I often wonder what proportion of moneys raised by charity just end up paying salaries to fund-raisers, and not doing in the work those fundraisers are touting.

    ReplyDelete
    Replies
    1. I thank you all for supporting research into what "Charities" do with the money people send them with good intentions but no valid information on where the money goes!..

      Delete
  3. Great! I, too, looked it up on Charity Navigator and was saddened to see the results. So I deposited the 2.50 check in my checking account, then wrote a check for 25.00 to a Cancer Foundation here in Jacksonville that has a very high charity, rating . . . followed by a note to the National Cancer Research Center in their postage-paid envelope, thanking them for the 2.50 and explaining that I sent it plus a donation to a better charity. They'll probably shred it without blinking an eye, but it made me feel better anyways.

    ReplyDelete
  4. I just received my $2.50 check and was going to return it with an ongoing monthly donation of $10. My husband died of cancer and I take every possible way of donating seriously. I JUST found out, from my daughter, about googling to check out charities to which I plan on giving. I'm a senior on a fixed income and REALLY appreciate your findings. Thankyou so much. The check is in the shredder!

    ReplyDelete
  5. Is there NO WAY to remove my address from their mailing lists other than WASTING A POSTAGE STAMP by sending a post card indicating "No Mail Please"? In this day and age I find it abhorrent that they do not provide an easy way to remove yourself from their mailing lists via the internet.

    ReplyDelete
  6. So glad I checked this out because I almost sent a donation (along with their check for $2.50) in memory of my father who died of cancer. I hate being duped, but love being informed. Thank you.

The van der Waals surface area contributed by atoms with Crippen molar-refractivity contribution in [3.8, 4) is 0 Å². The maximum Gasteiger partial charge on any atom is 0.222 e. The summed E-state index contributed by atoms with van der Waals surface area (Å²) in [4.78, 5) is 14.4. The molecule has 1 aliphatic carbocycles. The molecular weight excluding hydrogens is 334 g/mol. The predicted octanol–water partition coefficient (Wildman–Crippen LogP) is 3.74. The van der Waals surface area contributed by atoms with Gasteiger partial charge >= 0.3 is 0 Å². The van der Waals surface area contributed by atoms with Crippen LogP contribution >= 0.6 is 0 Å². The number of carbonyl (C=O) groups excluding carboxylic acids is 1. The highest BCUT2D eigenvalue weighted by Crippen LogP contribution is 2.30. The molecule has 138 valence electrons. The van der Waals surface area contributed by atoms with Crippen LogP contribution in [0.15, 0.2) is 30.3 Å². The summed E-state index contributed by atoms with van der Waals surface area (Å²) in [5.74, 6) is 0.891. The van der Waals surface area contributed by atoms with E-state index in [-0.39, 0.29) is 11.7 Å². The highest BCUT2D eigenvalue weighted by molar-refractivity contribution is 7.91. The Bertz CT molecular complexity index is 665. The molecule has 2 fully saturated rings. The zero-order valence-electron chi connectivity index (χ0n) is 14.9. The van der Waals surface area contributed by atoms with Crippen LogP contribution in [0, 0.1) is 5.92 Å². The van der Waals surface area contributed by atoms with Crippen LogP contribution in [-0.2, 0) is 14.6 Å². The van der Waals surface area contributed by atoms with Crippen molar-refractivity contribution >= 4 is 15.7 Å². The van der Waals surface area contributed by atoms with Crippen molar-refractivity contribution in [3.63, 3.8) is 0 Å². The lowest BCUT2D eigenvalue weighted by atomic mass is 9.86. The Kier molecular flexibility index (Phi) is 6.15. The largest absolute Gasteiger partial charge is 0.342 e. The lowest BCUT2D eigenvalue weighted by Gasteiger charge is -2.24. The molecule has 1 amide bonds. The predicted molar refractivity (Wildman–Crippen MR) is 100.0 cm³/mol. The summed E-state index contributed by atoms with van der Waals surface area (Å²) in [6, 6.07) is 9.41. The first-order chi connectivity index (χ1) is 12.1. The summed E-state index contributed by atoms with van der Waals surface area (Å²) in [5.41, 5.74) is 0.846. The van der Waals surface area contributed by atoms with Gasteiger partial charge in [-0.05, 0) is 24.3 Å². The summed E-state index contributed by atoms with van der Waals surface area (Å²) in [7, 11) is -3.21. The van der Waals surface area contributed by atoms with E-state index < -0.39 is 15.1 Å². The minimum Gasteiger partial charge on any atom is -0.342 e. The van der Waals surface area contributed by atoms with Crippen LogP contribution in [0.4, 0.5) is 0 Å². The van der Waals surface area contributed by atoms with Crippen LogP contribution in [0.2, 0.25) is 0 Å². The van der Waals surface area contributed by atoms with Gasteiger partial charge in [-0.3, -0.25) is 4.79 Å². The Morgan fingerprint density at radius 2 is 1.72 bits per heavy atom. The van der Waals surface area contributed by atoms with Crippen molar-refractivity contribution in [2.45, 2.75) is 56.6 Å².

ReplyDelete
  7. Just mail back the empty envelope from a nearby town.

    ReplyDelete
    Replies
    1. I'm not "Anonymous" who gave you that advice. But I believe it is so that they can't tell that it came from you when they look at the postmark that comes from anywhere other than your home town. In short, it's good advice. But you still have to use your own stamp.

      Delete
  8. We just got one of their mailers again today. Beware, if you cash that $2.50 check, it will give them license to sell your info to other charities. And then you will get swamped with more charity junkmail.

    ReplyDelete
  9. I sent a donation to Cancer Research Center for a memoriam to a dear friend's family months ago. No notification to me or the family and the check ,of course,was cashed. I am furious and calls I make to the number are answered by an electronic voice with no mention of the charity and three calls have never been returned. The check was sizable. Do NOT send this so called charity ANY THING!!!

    ReplyDelete
  10. Thank you! I will refrain from cashing this check now.

    ReplyDelete
  11. Norm.
    I received two requests from this place.
    One had the 'check'.
    It and all of the paper is in the wood stove.

    ReplyDelete